Ozanimod (formerly RPC1063) is an investigational, oral, selective sphingosine 1-phosphate (S1PR1) and 5 (S1PR5) receptor modulator currently in development for people with relapsing-remitting multiple sclerosis (RRMS) or ulcerative colitis and Crohn’s disease.
S1PR1 receptor modulators interfere with S1P signaling. They block lymphocytes (immune cells) from receiving exit signals inside the lymph nodes, which keeps the immune cells trapped inside the node. The result is a reduction of circulating T- and B-cells leading to anti-inflammatory activity because it stops the migration of certain immune cells to the actual sites of inflammation.
Researchers believe that selective binding with S1PR5 receptors activate specific cells within the CNS, which has the potential to enhance remyelination and prevent synaptic defects. Ultimately, neurological damage may be prevented.
Studies Involving Ozanimod
In early September, Ozanimod developer Celgene announced positive results from its Phase 2 RADIANCE study (NCT01628393). The study demonstrated that ozanimod was effective because it reduced total brain lesions, as determined by MRI scans. The results of the 2-year safety and effectiveness study further emphasized the potential of ozanimod to provide a new oral therapeutic option for people with RRMS.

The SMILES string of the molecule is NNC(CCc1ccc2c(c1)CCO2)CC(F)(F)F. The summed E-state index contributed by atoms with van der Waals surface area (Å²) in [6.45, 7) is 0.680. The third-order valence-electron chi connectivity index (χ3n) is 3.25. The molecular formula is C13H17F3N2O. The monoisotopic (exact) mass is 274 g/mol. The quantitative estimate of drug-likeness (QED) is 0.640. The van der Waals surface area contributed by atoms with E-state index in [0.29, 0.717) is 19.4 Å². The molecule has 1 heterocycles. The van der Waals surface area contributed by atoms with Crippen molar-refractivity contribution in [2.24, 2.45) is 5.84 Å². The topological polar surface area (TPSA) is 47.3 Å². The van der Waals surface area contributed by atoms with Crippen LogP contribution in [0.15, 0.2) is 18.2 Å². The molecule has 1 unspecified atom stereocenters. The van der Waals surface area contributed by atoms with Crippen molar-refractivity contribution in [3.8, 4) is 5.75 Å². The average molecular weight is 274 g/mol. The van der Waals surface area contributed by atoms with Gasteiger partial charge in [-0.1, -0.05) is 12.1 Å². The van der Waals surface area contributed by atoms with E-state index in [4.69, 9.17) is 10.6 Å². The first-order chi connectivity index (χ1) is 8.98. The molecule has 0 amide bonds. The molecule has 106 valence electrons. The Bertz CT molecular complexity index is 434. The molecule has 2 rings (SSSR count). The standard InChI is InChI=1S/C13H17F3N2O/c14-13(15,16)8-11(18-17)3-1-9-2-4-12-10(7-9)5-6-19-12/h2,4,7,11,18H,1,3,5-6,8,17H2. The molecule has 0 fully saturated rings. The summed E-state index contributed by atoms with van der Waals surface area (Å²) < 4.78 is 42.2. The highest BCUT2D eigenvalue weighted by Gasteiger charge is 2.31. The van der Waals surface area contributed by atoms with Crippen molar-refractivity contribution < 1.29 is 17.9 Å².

Study participants experienced three serious adverse effects — optic neuritis, unexplained pain, and cellular changes to the cervix — but the effects were not proven to be related to the therapy. Other reactions included headaches, urinary tract infections, and an initial heart rate increase.
The Phase 3 portion of the RADIANCE study began in 2013 by Receptos (now owned by Celgene) under a Special Protocol Assessment (SPA) with the U.S. Food and Drug Administration (FDA). The ongoing Phase 3 portion (NCT02047734) compares 0.5 mg and 1.0 mg of ozanimod against interferon beta-1a (Avonex) in approximately 1,200 RRMS patients.
Another Phase 3 trial, SUNBEAM (NCT02294058) has been completed in February 2017. The randomized, double-blind study compared 0.5 mg and 1.0 mg of oral ozanimod against interferon beta-1a (Avonex) in 1,346 people with RRMS. Ozanimod met the primary objective of the study, reducing annualized relapse rate (ARR), compared to weekly interferon (IFN) beta-1a (Avonex).
Results show that treatment with ozanimod 1 mg and 0.5 mg showed statistically significant and clinically meaningful improvements compared to Avonex for the primary objective of ARR and the measured secondary objectives of the number of gadolinium-enhancing MRI lesions and the number of new or enlarging T2 MRI lesions at month 12. A pre-specified analysis on the time to onset of disability progression will be conducted using pooled results from both the SUNBEAM and RADIANCE phase III trials, as agreed to in the Special Protocol Assessment (SPA) with the U.S. Food and Drug Administration.
Celgene announced intention to submit new drug application (NDA) in 2017.
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